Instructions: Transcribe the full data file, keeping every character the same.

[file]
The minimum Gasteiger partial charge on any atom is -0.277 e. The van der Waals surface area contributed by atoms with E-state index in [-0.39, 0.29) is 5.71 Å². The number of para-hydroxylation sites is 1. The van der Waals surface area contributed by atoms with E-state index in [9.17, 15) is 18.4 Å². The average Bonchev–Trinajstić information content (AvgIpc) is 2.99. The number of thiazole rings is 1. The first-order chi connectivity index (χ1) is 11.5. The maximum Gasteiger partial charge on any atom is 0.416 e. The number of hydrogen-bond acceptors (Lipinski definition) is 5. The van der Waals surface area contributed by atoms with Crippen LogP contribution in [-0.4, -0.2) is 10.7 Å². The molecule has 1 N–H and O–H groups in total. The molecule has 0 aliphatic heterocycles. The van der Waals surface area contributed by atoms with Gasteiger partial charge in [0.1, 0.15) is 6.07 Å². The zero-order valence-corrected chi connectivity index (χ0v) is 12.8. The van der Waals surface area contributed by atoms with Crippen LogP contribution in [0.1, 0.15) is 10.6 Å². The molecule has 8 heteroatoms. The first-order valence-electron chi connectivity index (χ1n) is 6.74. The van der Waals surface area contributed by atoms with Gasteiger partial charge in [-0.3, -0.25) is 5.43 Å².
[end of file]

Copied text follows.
The minimum Gasteiger partial charge on any atom is -0.277 e. The van der Waals surface area contributed by atoms with E-state index in [-0.39, 0.29) is 5.71 Å². The number of para-hydroxylation sites is 1. The van der Waals surface area contributed by atoms with E-state index in [9.17, 15) is 18.4 Å². The average Bonchev–Trinajstić information content (AvgIpc) is 2.99. The number of thiazole rings is 1. The first-order chi connectivity index (χ1) is 11.5. The maximum Gasteiger partial charge on any atom is 0.416 e. The number of hydrogen-bond acceptors (Lipinski definition) is 5. The van der Waals surface area contributed by atoms with Crippen LogP contribution in [-0.4, -0.2) is 10.7 Å². The molecule has 1 N–H and O–H groups in total. The molecule has 0 aliphatic heterocycles. The van der Waals surface area contributed by atoms with Gasteiger partial charge in [0.1, 0.15) is 6.07 Å². The zero-order valence-corrected chi connectivity index (χ0v) is 12.8. The van der Waals surface area contributed by atoms with Crippen LogP contribution in [0.1, 0.15) is 10.6 Å². The molecule has 8 heteroatoms. The first-order valence-electron chi connectivity index (χ1n) is 6.74. The van der Waals surface area contributed by atoms with Gasteiger partial charge in [-0.3, -0.25) is 5.43 Å².